In the dim Hopper light of Israelís dusk, the moon rises over Arad. Yitzchak Sergani looks at his watch. It is exactly 5 p.m., Jan. 7. Five minutes later, the moon is seen in Ofakim. Eight minutes later, it is above Maíale Adumim. Twenty-seven minutes later, heavy clouds part over Ashdod and Magdi Shmuel sees the moon. He watches the white aureole, the holiness of it. The night was a like a Genesis verse, God placing lights in the firmament to be a sign unto the seasons. Magdi observes the sky for 10 minutes more; to observe ó this is what it means to be an observant Jew. The moon is covered over by clouds.The sky watchers had seen enough and quickly spread the word. In antiquity, the new moonís sighting over Israel was heralded from hilltop to hilltop; in modern Israel, from laptop to laptop. Nehemia Gordon e-mails around the world, ìHappy Rosh Chodesh (New Moon Day)!î It was the new month of Shevat.
Of course, for millions of other Jews, the new month began indoors and 24 hours earlier, without lunar visibility but according to the remarkably prescient calculations of the talmudic calendar. But sky watchers such as Yitzchak Sergani and Magdi Shmuel are not ordinary Jews, they are Karaites, a group who for several millennia rejected the idea that the rabbis of the Talmud possessed a Sinai-like authority. The Talmud was worth reading, said the Karaites, but was essentially a flawed document like anything from the hand of man. Karaites, literally meaning ìPeople of the Scripture,î followed the Torahís written word as piety and good sense permits.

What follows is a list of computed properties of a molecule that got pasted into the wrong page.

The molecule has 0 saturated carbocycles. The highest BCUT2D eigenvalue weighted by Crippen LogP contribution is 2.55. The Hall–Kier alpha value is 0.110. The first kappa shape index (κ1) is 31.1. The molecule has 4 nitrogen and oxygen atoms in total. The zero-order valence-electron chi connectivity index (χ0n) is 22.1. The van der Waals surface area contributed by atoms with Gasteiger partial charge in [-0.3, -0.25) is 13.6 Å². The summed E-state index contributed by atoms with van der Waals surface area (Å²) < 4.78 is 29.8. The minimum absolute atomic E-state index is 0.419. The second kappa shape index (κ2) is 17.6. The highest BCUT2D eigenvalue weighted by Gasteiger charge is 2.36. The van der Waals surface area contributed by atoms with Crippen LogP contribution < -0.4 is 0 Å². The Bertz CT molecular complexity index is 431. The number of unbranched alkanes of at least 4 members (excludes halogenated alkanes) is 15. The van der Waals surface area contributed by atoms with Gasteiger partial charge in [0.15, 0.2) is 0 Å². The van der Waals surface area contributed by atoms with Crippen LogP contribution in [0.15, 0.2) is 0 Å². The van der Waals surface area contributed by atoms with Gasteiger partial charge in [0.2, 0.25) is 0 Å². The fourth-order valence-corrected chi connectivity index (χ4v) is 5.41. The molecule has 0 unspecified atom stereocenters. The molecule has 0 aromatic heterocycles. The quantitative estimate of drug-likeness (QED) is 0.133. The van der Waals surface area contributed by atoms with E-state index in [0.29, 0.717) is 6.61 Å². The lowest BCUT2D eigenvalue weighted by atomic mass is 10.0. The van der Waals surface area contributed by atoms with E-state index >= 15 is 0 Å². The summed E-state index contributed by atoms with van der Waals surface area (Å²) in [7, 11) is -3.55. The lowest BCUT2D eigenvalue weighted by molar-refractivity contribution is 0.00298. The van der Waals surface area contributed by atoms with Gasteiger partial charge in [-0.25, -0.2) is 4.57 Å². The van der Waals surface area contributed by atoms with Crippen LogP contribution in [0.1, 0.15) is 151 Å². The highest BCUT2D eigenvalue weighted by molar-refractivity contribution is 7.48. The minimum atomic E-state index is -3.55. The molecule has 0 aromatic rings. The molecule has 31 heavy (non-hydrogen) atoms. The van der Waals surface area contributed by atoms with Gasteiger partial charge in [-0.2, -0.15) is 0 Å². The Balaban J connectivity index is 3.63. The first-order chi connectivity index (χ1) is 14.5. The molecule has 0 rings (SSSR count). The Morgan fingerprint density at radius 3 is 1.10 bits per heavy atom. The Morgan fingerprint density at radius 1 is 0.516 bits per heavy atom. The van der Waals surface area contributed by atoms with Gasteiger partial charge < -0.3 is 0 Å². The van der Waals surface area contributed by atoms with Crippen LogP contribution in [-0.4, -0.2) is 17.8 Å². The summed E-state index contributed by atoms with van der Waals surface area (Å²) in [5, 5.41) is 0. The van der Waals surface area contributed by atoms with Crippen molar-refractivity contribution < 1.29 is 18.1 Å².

Uniformity in observance is not as high a value among Karaites, as it is among the denominationally fractured mainstream Jews. Anan Ben-David, perhaps the most revered Karaite Hacham (wise man), used to teach, ìSearch thoroughly in the Torah and do not rely on my opinion.